Youssef Chahine (born in Alexandria, Egypt, 1926) started studying in a friars' school and then turned to Victoria College until High School Certificate. After one year at the University of Alexandria, he moved to the U.S. and spent two years at the Pasadena Play House, taking courses on film and dramatic arts. After coming back to Egypt, cinematographer Alevise Orfanelli helped him into the film business. His film debut was Baba Amin (1950): one year later, with Son of the Nile (1951) he was first invited to the Cannes Film festival. In 1970, he was awarded a Golden Tanit at the Carthage Festival. With Le moineau (1973), he directed the first Egypt-Algeria co-production. He won a Silver Bear in Berlin for Alexandria... Why? (1979), the first installment in what proved to be an autobiographic trilogy, completed with Hadduta Masriya (1982)(An Egyptian Story (1982)) and Alexandria: Again and Forever (1989).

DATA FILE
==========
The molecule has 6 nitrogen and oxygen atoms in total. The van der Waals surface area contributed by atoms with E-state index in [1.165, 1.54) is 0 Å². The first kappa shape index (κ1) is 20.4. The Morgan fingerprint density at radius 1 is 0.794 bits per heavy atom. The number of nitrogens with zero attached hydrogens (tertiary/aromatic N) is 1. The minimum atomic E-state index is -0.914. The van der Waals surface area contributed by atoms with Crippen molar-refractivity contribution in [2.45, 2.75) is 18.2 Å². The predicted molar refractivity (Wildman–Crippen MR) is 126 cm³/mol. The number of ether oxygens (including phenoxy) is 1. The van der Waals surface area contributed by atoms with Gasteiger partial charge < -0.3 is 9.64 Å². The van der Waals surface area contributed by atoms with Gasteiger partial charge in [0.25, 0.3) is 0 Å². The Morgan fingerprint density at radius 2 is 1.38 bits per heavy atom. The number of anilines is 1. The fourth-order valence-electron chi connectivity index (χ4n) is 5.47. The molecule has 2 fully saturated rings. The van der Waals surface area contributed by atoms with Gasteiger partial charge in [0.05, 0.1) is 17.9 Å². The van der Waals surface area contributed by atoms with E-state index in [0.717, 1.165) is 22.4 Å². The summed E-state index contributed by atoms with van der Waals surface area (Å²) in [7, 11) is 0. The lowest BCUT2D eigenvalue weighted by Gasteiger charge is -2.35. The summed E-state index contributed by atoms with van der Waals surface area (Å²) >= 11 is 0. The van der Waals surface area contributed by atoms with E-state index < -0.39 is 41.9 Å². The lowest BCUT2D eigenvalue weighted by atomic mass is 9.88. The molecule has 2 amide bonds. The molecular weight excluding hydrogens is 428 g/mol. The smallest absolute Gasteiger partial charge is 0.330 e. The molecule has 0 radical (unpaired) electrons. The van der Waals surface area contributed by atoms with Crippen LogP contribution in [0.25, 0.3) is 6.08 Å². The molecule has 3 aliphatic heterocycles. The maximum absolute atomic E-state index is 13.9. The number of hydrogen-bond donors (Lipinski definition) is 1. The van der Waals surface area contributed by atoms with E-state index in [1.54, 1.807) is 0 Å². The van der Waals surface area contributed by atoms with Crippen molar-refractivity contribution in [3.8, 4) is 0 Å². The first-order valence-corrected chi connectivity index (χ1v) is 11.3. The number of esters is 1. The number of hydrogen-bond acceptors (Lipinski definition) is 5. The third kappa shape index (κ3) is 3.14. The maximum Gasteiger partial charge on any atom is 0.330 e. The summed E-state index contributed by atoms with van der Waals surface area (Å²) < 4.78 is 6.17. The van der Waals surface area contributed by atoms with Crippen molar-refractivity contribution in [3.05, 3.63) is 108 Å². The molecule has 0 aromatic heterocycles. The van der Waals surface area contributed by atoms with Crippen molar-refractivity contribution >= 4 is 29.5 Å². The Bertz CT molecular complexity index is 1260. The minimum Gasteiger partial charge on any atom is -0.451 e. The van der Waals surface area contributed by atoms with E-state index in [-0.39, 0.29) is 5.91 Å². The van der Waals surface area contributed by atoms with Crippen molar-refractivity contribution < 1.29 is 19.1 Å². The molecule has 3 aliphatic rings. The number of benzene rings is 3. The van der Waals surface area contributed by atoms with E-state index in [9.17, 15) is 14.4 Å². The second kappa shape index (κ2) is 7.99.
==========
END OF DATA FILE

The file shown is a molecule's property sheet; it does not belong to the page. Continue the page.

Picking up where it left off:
In 1992, Jacques Lassalle proposed him to stage a piece of his choice for Comédie Française: Chahine chose to adapt Albert Camus' "Caligula," which proved hugely successful. The same year he started writing The Emigrant (1994), a story inspired by the Biblical character of Joseph, son of Jacob. This had long been a dream project, and he finally got to shoot it in 1994. In 1997, 46 years and 5 invitations later, he was again selected Hors Competition in Cannes with Destiny (1997).